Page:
Chocolate Mousse

A chocolate mousse recipe that tastes decadent, but is so easy to make. This versatile recipe can fill a pie, frost a cake, or stand on its own as a dessert.

Chocolate Mousse

1 envelope unflavored gelatin
2 Tb. cold water
¼ c. boiling water
1 cup sugar
½ c. cocoa
2 c. cold whipping cream
2 tsp. vanilla extract
Graham cracker or chocolate pie crust (if making into a pie)

In a small bowl, sprinkle gelatin over cold water; let stand 1 minute to soften. Add boiling water and stir until gelatin is completely dissolved and mixture is clear. Cool.

In a large, cold, mixing bowl, stir together cocoa and sugar. Add whipping cream and vanilla. Beat on medium speed, scraping bowl occasionally, until almost stiff. While beating, slowly add the gelatin mixture and beat until well blended, and stiff peaks form. Do not overbeat. Refrigerate for at least ½ hour. Garnish with whipped cream, if desired.

This will fill a pre-made chocolate or graham cracker crust. Can also use for frosting, cake filling, or just by itself. Line a spring-form pan with vanilla cookies, like ladyfingers, and fill with two recipes of the mousse for a mousse cake. You can scoop this into small glasses or goblets and let it set up in the fridge for a romantic dessert.

Or make vanilla mousse and layer and swirl with the chocolate to make a very nice presentation. Tastes rich, but not heavy. Omit cocoa and reduce sugar to ¾ cup to make vanilla mousse.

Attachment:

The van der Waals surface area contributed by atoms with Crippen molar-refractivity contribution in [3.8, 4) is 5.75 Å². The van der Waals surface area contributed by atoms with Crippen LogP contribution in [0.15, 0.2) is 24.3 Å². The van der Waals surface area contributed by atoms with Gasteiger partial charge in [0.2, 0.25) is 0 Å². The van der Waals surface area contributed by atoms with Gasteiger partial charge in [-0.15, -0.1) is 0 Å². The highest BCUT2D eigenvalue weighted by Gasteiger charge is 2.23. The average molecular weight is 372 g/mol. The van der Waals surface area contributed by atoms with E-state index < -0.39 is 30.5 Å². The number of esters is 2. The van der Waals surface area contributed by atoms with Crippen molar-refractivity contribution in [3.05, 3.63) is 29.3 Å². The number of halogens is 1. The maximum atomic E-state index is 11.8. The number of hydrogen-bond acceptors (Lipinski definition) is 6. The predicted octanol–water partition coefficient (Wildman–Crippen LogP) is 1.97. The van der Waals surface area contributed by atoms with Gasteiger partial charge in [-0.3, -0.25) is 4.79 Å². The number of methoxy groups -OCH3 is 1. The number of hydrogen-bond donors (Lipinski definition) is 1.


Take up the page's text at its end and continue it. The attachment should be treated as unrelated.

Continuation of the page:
Tiffany's Note:  Chocolate Mousse makes a great frosting.  I did find it is best to spread or pipe on the mousse before you chill it--if it gets too set-up it's difficult to use as a frosting. I used this recipe last year to cover my birthday cake (see photo above). This one is a two layer chocolate cake--filled and decorated with the Chocolate Mousse. I followed one of my favorite cake decorating tutorials--Rose Cake Tutorial on the i am baker blog.  It is fairly easy and makes a stunning cake. 

This mousse recipe comes from our grandma Beverly.  For several special occasions she made this mousse and used it to fill a chocolate crumb crust (made in a spring form pan).  She also would decorate the dessert with chocolate flowers or leaves--just like Melinda did in the photo of the Chocolate Ganache covered cake.

For the gelatin: In the US you can buy Knox brand unflavored gelatin in a small box containing 4 envelopes (mini-paper packages of dried gelatin).  The package says the net weight is 1 ounce (28 grams).  So, each envelope of gelatin would be 7 grams.


  1. 1 envelope unflavored gelatin is how many grams?

  2. can evaporated milk be a substitute for the whipping cream?

    1. Thanks for the question! I am not positive, but I don't think so. The cream (and the fat it contains) is such an important part of the recipe. I know you can use evaporated milk in other recipes (like a soup or sauce) as a substitute, but it probably wouldn't substitute as well in this one. I did a quick google search and found a way to whip evaporated milk--so it might be possible. It would change the taste. If you do try it let us know. :)

  3. Here's some helpful information from Knox about the gelatin:


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